June 24, 2018
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Reviving Dexter key theme for candidates

By Diana Bowley, BDN Staff

DEXTER, Maine — David Giles, Ella Munday, Peter Haskell, David Clukey and incumbent Roger Brawn are seeking election to the two three-year Town Council seats in the Nov. 4 municipal elections.

A computer repair and networking instructor at TriCounty Technical Center, Giles, 38, said he hopes to help the town integrate technology for savings, just as he helped streamline technology at the technical center.

Giles believes the town should reopen the Lake Wassookeag campground, offer a few seasonal lots at the facility, and promote the lake, campground and town. A campground with a boat launch would encourage people from around Dexter to visit the town and, as a result, spend money in its stores, he said. The lake, campground, airport, golf course, theater and public beach are the town’s greatest assets, yet little has been done to promote them, Giles said.

“I hope that residents of Dexter will vote for me because they believe I have the ability to work with others in order to bring a prosperous economy back to Dexter,” Giles said. “I realize that the state and federal economy is sliding right now, but I think that with enough help and enthusiasm from Dexter residents we can use this time to rebuild our town.”

Munday, 69, owner and operator of an art studio and wholesale-retail business, serves as co-chairwoman of the regional school planning committee, and she participates in other town committees and functions.

The council needs to work cooperatively to fill empty storefronts and to keep the mill rate as low as possible, Munday said. Her interest in town government and her work experience would be positive assets for the council, she noted.

Munday said economic times are tough but the town should work harder to “package” its assets, such as its lakes, town services, the downtown area, and the people and their talents.

“I do have the experience as well as an open mind to listen to everyone and not act in any kneejerk, reactionary way,” Munday said. “It takes a lot of thought and coming together as a whole to get done what needs to be done and can be done.”

Haskell, 65, who retired from the Bangor Daily News in 2006, previously served on the council for several terms and has been involved in other functions, such as the local Fish and Game Association.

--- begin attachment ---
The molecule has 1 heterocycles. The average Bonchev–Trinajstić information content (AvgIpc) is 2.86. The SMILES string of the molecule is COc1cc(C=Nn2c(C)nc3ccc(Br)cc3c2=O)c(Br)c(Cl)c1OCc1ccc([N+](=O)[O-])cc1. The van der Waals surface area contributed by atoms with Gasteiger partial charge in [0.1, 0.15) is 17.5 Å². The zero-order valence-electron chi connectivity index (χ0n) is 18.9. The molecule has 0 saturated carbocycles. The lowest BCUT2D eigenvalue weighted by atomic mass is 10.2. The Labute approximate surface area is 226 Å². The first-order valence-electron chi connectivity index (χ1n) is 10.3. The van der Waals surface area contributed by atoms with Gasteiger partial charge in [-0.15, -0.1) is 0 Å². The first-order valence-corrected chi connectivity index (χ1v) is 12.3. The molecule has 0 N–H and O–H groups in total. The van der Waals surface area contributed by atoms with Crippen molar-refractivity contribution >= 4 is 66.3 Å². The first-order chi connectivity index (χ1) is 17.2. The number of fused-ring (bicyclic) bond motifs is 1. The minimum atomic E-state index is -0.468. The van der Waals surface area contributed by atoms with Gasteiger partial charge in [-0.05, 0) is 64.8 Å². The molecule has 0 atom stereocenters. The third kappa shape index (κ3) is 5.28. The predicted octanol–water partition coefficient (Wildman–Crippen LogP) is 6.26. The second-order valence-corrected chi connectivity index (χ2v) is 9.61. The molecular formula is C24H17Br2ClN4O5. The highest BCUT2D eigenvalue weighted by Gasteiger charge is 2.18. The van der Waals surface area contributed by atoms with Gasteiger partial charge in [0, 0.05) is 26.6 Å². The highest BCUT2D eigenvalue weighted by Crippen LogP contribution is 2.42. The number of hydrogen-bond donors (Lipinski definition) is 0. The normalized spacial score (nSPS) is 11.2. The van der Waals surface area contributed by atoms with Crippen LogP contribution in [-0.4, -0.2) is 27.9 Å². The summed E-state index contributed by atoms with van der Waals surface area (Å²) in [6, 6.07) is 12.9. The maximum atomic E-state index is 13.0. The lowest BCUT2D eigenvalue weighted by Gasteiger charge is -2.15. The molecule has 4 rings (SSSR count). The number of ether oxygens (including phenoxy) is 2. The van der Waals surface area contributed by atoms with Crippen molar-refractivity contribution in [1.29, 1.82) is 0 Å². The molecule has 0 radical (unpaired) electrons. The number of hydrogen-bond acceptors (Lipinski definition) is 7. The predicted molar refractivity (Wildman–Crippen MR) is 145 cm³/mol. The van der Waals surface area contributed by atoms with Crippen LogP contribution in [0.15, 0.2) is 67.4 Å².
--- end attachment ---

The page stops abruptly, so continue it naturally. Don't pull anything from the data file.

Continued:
More effort should be placed on economic development to retain the businesses in town and make it more appealing to other smaller businesses interested in relocating, Haskell said.

He said the town’s biggest selling points are the airport, the lake, the friendly atmosphere of the community and its people, and the local businesses. Too many people have to travel out of town for jobs, and that has hit them particularly hard this year with the high price of fuel, gasoline and taxes, he said.

“I will be trying with great difficulty to keep Dexter’s community going with all its great programs and services,” but at the same time recognizing that cuts may be necessary, Haskell said. “All this means trying very hard to keep Dexter an affordable place to live.”

Clukey, no age provided, retired as Dexter’s police chief in 2003 after 42 years. He said he has experience in budgets, and was instrumental in the purchase and remodeling of the new police station.

Clukey said the town has lost major industry and other businesses over the years, and the existing businesses need the town’s support, help that could be offered through grants.

He also would work to help find alternative energy so the town can reduce its dependence on foreign oil.

“Dexter is a beautiful community with much to offer: We have access to lakes for recreational use; we have access to the railroad tracks for snowmobiling, four-wheeling, trail-riding and many other recreational activities; a wonderful school system; but more importantly, we have a community of caring people who want to see Dexter thrive,” Clukey said. “I will work hard on these key issues.”

Brawn, 71, who retired as the Dexter Regional High School history department head after 26 years of teaching, has served on the council for 30 years, most of that time as chairman. Maintenance of the town’s infrastructure — its roads, town buildings, downtown, airport and parks — are important to Brawn. He said good maintenance sets a positive example for the community and helps bring new business to town. He said he also hopes it will increase property values.

He said the town’s greatest assets are the downtown area with its traditional New England character and appeal, and Lake Wassookeag. Its worst problems are the empty storefronts and vacant homes, he said.

“Having taught history and government at the high school level for 26 years, I have an understanding of the role and function of government,” Brawn said. During his 30 years on the council, and while working in retail merchandising and the family’s real estate business, Brawn said, he has had contact with many Dexter residents.

“I know the town and its people well,” he said.

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